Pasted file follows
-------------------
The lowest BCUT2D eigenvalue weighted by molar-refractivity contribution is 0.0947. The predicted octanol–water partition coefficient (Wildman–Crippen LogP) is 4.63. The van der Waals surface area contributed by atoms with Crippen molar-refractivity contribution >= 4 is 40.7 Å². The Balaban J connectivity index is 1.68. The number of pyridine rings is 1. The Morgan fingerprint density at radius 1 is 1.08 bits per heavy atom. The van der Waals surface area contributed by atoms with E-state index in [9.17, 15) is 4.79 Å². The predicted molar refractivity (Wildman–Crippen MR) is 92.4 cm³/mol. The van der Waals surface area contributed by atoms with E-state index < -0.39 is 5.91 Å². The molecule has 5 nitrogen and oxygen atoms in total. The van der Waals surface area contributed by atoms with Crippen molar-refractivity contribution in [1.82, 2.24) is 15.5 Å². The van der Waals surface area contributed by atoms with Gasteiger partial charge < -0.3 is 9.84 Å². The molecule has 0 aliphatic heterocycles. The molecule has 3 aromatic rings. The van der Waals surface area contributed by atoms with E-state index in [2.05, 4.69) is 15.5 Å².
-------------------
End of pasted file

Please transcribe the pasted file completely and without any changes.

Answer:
The lowest BCUT2D eigenvalue weighted by molar-refractivity contribution is 0.0947. The predicted octanol–water partition coefficient (Wildman–Crippen LogP) is 4.63. The van der Waals surface area contributed by atoms with Crippen molar-refractivity contribution >= 4 is 40.7 Å². The Balaban J connectivity index is 1.68. The number of pyridine rings is 1. The Morgan fingerprint density at radius 1 is 1.08 bits per heavy atom. The van der Waals surface area contributed by atoms with E-state index in [9.17, 15) is 4.79 Å². The predicted molar refractivity (Wildman–Crippen MR) is 92.4 cm³/mol. The van der Waals surface area contributed by atoms with E-state index < -0.39 is 5.91 Å². The molecule has 5 nitrogen and oxygen atoms in total. The van der Waals surface area contributed by atoms with Crippen molar-refractivity contribution in [1.82, 2.24) is 15.5 Å². The van der Waals surface area contributed by atoms with Gasteiger partial charge < -0.3 is 9.84 Å². The molecule has 0 aliphatic heterocycles. The molecule has 3 aromatic rings. The van der Waals surface area contributed by atoms with E-state index in [2.05, 4.69) is 15.5 Å².